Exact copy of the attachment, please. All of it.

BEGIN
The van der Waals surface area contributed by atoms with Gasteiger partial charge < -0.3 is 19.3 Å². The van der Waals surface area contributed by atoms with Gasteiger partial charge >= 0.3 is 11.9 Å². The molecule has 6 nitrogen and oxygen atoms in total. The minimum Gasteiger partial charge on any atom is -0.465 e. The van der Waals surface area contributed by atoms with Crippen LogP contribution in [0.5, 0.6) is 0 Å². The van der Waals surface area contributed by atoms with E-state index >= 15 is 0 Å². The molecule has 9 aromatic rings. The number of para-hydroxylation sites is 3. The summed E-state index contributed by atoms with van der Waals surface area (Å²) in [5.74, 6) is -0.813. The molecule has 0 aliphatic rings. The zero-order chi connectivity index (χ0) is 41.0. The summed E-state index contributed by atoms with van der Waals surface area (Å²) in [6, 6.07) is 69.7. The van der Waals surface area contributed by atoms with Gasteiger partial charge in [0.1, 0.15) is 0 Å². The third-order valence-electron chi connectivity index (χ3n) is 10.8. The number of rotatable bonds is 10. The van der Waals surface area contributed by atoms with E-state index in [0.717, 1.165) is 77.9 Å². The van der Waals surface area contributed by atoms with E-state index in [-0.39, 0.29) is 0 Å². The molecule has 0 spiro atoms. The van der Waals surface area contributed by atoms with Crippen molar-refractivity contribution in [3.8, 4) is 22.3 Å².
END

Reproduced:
The van der Waals surface area contributed by atoms with Gasteiger partial charge < -0.3 is 19.3 Å². The van der Waals surface area contributed by atoms with Gasteiger partial charge >= 0.3 is 11.9 Å². The molecule has 6 nitrogen and oxygen atoms in total. The minimum Gasteiger partial charge on any atom is -0.465 e. The van der Waals surface area contributed by atoms with Crippen LogP contribution in [0.5, 0.6) is 0 Å². The van der Waals surface area contributed by atoms with E-state index >= 15 is 0 Å². The molecule has 9 aromatic rings. The number of para-hydroxylation sites is 3. The summed E-state index contributed by atoms with van der Waals surface area (Å²) in [5.74, 6) is -0.813. The molecule has 0 aliphatic rings. The zero-order chi connectivity index (χ0) is 41.0. The summed E-state index contributed by atoms with van der Waals surface area (Å²) in [6, 6.07) is 69.7. The van der Waals surface area contributed by atoms with Gasteiger partial charge in [0.1, 0.15) is 0 Å². The third-order valence-electron chi connectivity index (χ3n) is 10.8. The number of rotatable bonds is 10. The van der Waals surface area contributed by atoms with E-state index in [0.717, 1.165) is 77.9 Å². The van der Waals surface area contributed by atoms with E-state index in [-0.39, 0.29) is 0 Å². The molecule has 0 spiro atoms. The van der Waals surface area contributed by atoms with Crippen molar-refractivity contribution in [3.8, 4) is 22.3 Å².